6. Notify foster parents of licensing determinations:
Violation did not occur – A clearance letter is sent to the family
Licensing violation(s) did occur and are determined to be neither critical or chronic – Correction Orders are written and reviewed with the foster parent
Licensing Violation(s) did occur and are determined to be chronic and/or critical – A Negative Licensing Recommendation is submitted to DHS and the family is notified a recommendation has been made.
If an investigation report is unsubstantiated and no licensing violations have occurred, records will be kept in the foster parent file for a period of 4 years. If an investigation report is unsubstantiated, and licensing violations have occurred, records will be kept in the foster parent file indefinitely.
A correction order is an internal process used when a violation of the Licensing Rule or Family Alternatives policies or Foster Parent Contract/Agreement has been determined. A correction order will be completed and given to the foster parent within 45 days of a determination of a licensing violation. The correction order will inform parents of the right to request reconsideration of the correction order through DHS.
In order to maintain this as an internal process, all of the following conditions must be met:
1. The violation does not imminently endanger the health, safety, or rights of children in placement;
2. The violation is not serious or chronic; and
3. The violation will be corrected within a reasonable time.
A copy of the correction order will be kept in the foster parent’s file. A correction order will include a specific time period for correcting the violation.
Negative Licensing Recommendation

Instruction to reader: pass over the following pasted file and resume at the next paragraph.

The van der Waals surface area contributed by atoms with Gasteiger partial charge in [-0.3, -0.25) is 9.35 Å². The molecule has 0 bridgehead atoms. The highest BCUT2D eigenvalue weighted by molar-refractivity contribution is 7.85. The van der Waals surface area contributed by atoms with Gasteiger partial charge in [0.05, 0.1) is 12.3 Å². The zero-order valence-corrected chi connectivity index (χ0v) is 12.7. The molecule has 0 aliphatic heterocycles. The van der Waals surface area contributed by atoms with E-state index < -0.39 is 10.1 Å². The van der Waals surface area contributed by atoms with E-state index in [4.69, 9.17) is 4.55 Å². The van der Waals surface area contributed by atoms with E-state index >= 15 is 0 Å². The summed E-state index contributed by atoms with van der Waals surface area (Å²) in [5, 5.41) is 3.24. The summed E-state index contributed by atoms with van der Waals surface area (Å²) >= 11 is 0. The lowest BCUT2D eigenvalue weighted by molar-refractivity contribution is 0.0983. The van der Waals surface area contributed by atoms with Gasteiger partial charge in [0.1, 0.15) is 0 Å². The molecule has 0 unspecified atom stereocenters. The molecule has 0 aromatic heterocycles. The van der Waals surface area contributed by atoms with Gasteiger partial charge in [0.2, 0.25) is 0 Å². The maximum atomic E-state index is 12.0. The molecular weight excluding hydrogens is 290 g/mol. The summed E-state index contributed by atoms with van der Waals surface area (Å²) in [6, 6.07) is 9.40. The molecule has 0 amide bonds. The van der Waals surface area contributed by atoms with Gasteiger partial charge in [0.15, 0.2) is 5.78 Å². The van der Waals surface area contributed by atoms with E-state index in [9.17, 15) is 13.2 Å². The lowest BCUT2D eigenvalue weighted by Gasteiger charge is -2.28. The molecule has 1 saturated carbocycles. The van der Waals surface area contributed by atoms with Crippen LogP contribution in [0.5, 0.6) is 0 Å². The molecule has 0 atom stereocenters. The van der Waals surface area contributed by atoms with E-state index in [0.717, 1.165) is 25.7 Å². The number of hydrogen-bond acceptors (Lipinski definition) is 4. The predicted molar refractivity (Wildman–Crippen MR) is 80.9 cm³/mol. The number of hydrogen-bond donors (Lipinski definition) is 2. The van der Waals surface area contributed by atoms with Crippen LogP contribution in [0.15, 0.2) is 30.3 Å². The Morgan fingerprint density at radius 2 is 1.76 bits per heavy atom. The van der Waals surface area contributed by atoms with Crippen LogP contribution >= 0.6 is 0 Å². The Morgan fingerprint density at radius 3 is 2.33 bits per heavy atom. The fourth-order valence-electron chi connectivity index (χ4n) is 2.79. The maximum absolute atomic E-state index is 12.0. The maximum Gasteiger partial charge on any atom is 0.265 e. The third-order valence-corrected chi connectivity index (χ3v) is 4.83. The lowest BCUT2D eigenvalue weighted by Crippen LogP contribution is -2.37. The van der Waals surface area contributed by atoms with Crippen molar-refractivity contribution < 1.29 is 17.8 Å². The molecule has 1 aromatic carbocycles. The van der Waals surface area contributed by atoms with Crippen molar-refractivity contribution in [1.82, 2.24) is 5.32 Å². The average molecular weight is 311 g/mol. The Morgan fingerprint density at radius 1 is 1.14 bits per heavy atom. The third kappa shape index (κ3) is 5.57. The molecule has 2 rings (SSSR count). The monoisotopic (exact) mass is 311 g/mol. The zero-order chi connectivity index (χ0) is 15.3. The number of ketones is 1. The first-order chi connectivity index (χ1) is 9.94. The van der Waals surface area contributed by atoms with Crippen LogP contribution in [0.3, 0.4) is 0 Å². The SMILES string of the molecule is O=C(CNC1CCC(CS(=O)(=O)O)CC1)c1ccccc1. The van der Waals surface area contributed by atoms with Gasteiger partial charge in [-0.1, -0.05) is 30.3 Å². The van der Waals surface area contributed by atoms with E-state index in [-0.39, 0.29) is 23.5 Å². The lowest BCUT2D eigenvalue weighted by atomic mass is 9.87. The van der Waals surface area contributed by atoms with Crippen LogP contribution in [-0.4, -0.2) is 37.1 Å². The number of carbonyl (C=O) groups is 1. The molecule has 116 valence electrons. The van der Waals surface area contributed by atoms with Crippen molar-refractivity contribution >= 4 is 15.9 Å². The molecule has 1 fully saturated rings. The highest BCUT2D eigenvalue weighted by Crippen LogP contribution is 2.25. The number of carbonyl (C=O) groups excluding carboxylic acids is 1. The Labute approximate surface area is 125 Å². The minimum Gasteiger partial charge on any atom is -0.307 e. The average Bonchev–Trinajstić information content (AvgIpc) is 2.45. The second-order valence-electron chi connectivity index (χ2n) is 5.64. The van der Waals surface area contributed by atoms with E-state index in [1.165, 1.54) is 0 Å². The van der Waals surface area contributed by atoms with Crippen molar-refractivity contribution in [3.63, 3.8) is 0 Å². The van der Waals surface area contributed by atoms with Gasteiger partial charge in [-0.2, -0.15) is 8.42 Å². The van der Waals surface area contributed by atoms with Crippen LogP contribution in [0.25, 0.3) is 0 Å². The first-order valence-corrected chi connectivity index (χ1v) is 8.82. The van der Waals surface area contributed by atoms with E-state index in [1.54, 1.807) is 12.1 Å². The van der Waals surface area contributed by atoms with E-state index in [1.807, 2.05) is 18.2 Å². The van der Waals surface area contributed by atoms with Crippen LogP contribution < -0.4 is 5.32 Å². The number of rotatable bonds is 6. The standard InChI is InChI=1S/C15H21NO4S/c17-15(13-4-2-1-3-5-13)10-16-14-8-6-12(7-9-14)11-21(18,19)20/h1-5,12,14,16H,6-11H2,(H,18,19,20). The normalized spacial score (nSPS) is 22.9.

Negative action is a recommendation to DHS for denial, suspension, revocation, or conditional foster care licensing. The grounds for revocation or denial of a foster care license include, but are not limited to:
1. A disqualification under HSLA (Human Services Licensing Act) Chapter 245A, Subpart 3;
2. A false statement knowingly made by the license holder on the license application;
3. Failure or refusal to provide the Commissioner access to the home and adjoining property, documents, persons served, or staff;
4. Recurring failure to comply with standards in Licensing Rule;
5. Severe or recurring failure to comply with capacity limits
6. Licensing violations that occur while the license is conditional or suspended.
7. Suspension of a foster care license.
Family Alternatives must inform the foster parents of the recommendation for a negative licensing action in writing.
Written notice will be given to the parents or guardians of all the children in placement in that home. This notice must state that a negative licensing action has been recommended and that the foster parents will be informed of the Commissioner’s action on the recommendation. The county or counties with children in the foster home and the county in which the family resides must be notified if a negative licensing action has been recommended and again, following the DHS decision.
When the foster family is approaching the date of on year re-licensure at the time of an alleged violation and an investigation is in process, or when a negative licensing recommendation is pending, the Family Alternatives Re-licensing Coordinator will send a Request for Extension form to DHS. The only option to close a foster care license while a negative licensing action is in process is to request Closure Pending Investigation. This action allows DHS to follow through on a negative licensing action; however, the family is shown as closed on the DHS Licensing Lookup page. http://licensinglookup.dhs.state.mn.us/
The Department of Human Services will notify the foster parent and Family Alternatives of the decision regarding the negative licensing recommendation. The notification includes appeal rights, requirements and timelines.
FOSTER PARENT RIGHTS DURING INVESTIGATIONS
What are the rights of a licensed provider facing investigations? (Horowitz, Robert, Hardin, Mark, Muckley, Josephine. 1989.) Washington D.C.: American Bar Association.
1. Right to a confidential and discreet investigation.
2. Right to courteous investigation – without harassment or threats.
3. Right to see any private or public data about you.
4. Right to include in government data your own explanation.
5. Right to authorize other agencies or persons to see data about you.